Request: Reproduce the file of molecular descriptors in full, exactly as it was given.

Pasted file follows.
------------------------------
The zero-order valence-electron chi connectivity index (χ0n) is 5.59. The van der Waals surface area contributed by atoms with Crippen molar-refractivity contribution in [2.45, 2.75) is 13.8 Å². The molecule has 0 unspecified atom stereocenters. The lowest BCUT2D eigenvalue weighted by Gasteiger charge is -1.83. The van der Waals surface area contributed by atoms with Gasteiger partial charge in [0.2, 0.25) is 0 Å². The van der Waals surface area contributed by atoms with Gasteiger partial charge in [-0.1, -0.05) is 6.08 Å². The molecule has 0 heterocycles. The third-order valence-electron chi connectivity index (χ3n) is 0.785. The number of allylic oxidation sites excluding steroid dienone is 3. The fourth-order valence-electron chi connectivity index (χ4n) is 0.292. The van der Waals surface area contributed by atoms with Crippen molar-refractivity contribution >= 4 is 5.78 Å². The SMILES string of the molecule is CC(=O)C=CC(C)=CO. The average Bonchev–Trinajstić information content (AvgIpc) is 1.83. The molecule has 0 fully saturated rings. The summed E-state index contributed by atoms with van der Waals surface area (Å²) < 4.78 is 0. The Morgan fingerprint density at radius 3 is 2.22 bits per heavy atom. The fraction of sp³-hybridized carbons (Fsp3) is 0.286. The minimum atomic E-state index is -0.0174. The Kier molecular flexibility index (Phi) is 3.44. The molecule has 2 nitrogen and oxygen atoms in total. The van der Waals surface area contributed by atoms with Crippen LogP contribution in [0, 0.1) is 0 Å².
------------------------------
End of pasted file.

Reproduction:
The zero-order valence-electron chi connectivity index (χ0n) is 5.59. The van der Waals surface area contributed by atoms with Crippen molar-refractivity contribution in [2.45, 2.75) is 13.8 Å². The molecule has 0 unspecified atom stereocenters. The lowest BCUT2D eigenvalue weighted by Gasteiger charge is -1.83. The van der Waals surface area contributed by atoms with Gasteiger partial charge in [0.2, 0.25) is 0 Å². The van der Waals surface area contributed by atoms with Gasteiger partial charge in [-0.1, -0.05) is 6.08 Å². The molecule has 0 heterocycles. The third-order valence-electron chi connectivity index (χ3n) is 0.785. The number of allylic oxidation sites excluding steroid dienone is 3. The fourth-order valence-electron chi connectivity index (χ4n) is 0.292. The van der Waals surface area contributed by atoms with Crippen molar-refractivity contribution >= 4 is 5.78 Å². The SMILES string of the molecule is CC(=O)C=CC(C)=CO. The average Bonchev–Trinajstić information content (AvgIpc) is 1.83. The molecule has 0 fully saturated rings. The summed E-state index contributed by atoms with van der Waals surface area (Å²) < 4.78 is 0. The Morgan fingerprint density at radius 3 is 2.22 bits per heavy atom. The fraction of sp³-hybridized carbons (Fsp3) is 0.286. The minimum atomic E-state index is -0.0174. The Kier molecular flexibility index (Phi) is 3.44. The molecule has 2 nitrogen and oxygen atoms in total. The van der Waals surface area contributed by atoms with Crippen LogP contribution in [0, 0.1) is 0 Å².